Nick Gervin is a full time documentary/street photographer from Portland, Maine. He has been working on this current series for over three years – biking and walking the streets of Portland with an open mind and an open shutter day and night. He documents the uninhibited energy of crowds getting out of bars and concerts, police at work, fireman drenching buildings engulfed in flames, almost as if he is a visual historian with a camera. He photographs people candidly, quietly moving through the streets with quick reflexes, a necessary skill for capturing spontaneous, intriguing moments of connection between people.
Ron Rovner originally worked in stained glass, but has since adapted the colorful geometric patterns afforded within that medium to canvas, panel, or textured papers using acrylic, charcoal, pastel, and sepia ink. In all his work, various contrasting elements, materials and textures are applied in such a way so as to achieve a harmonious balance which results in a sort of narrative flow suggestive of a musical composition.
As a classically trained pianist and musician, my goal is to create works which emphasize the musical fundamentals of harmony, balance and rhythm. Each piece is unique and entails a process of reconciling apparent opposites such as the ancient with the contemporary, the angular versus the lyrical, and amorphous color background fields with bold foreground figurations. The idea is to create work which combines the creative aspects of music and visual art which represents something more than the mere some of its often disparate parts. The “Nachtmusik” series is inspired by the music of the early twentieth century composers, particularly Arnold Schoenberg. The black squares each represent one of the twelve notes of the musical scale. Each is given equal weight, and there are not repetitions in any of the rows or columns in which they appear.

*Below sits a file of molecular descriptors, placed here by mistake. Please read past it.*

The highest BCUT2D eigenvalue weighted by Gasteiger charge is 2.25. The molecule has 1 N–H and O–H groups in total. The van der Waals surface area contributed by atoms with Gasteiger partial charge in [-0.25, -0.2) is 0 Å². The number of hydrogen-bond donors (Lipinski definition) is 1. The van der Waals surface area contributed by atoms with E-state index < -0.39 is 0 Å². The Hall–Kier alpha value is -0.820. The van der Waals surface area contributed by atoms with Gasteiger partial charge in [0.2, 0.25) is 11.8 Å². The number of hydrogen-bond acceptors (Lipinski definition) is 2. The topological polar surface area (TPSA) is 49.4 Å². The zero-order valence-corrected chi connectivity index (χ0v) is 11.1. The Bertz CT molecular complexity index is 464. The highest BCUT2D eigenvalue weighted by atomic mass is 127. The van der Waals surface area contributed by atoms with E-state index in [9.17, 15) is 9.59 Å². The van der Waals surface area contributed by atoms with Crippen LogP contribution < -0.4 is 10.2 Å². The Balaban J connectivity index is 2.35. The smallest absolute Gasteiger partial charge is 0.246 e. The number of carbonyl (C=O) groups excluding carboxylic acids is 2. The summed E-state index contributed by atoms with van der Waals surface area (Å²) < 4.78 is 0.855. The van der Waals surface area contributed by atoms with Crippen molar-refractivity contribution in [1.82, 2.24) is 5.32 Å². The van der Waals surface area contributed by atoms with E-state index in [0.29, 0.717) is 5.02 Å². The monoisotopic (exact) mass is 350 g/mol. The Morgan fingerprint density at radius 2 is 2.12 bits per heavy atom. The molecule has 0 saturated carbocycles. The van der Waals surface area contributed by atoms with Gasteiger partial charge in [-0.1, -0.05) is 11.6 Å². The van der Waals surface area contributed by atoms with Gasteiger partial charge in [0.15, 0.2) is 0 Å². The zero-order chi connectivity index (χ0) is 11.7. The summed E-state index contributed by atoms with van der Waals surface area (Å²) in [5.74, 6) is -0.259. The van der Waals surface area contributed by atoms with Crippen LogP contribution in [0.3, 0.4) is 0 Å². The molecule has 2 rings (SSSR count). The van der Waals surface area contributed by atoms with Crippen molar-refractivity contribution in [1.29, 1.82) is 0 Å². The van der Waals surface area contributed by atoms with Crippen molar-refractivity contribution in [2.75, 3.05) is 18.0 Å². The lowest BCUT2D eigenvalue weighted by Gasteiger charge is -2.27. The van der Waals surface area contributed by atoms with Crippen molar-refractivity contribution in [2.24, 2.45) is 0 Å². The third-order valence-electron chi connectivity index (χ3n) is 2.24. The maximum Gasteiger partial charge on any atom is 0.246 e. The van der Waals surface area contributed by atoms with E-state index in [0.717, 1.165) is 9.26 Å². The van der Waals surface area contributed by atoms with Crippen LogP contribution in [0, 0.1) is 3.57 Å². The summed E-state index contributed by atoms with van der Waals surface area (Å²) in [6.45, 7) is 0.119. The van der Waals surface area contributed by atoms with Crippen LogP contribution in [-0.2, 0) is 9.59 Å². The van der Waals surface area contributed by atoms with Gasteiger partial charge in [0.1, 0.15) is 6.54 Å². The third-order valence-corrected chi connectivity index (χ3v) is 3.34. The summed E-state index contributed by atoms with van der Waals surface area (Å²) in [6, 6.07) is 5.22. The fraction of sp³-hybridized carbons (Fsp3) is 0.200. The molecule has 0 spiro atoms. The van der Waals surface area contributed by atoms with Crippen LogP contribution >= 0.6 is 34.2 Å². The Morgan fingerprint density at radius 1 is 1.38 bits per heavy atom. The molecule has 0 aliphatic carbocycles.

Jeffrey Fitgerald is someone you want to give a wide berth to when speaking with him about his art. He is passionate and animated, and wants a person to understand what he sees. He can talk about a small section of a painting for an eternity, and he revels in explaining his decision to make something look the way it does. It is painting acumen.
Jeffrey primarily paints in the winter, when the yellows and pinks of summer give way to a cold weather palette. He paints the way he gestures, throwing his whole body into it in a way that makes you feel the turbulence of the water and the sway of the birches and grasses in the woods. Sometimes he paints on raw linen, adding organic texture and color that seems to work perfectly with his painting style.
“The ocean is vast and powerful but can be intimate and tender; the canvas is a welcome and undiscovered country. With this, I paint and draw daily. The act of composition never stops for me. The play of colors contrasting and complementing is always new and strongly evocative. The paintings are about both light and brushstrokes at play. The subject is a moment at a location.”
Todd McKie has been calling attention to himself with his potent, epigrammatic paintings for over thirty years – and we hear him loud and clear. His work packs a punch with a scintillating narrative and colors that make you gasp. Todd labors over his palette and composition, often layering backgrounds to look like modern day frescos. Without further study, one might miss the deeper meaning. His titles, perhaps, can help.
Todd’s paintings depict, with wry humor, life’s conundrums. Conversely, they amuse us with the seemingly naïve, pleasurable moments that happen – almost accidentally – when we let our guard down. You might get the feeling while looking at these works that something is going to reach out and grab you just when you least expect it. They seem to say, “JUST WAIT.” We might smirk and nod our heads with an “I can relate” kind of simpatico.
Ted Keller is a career artist from Midcoast Maine who keeps a home there, but now resides primarily in New Mexico. For the first 30+ years of his professional life, Ted made and sold ceramic pottery and sculpture while teaching college level art classes at Oregon State University, the University of Maine, and the Rockport Photographic Workshops (now Maine Media). At age 53 he gave up ceramics and started to work as a painter.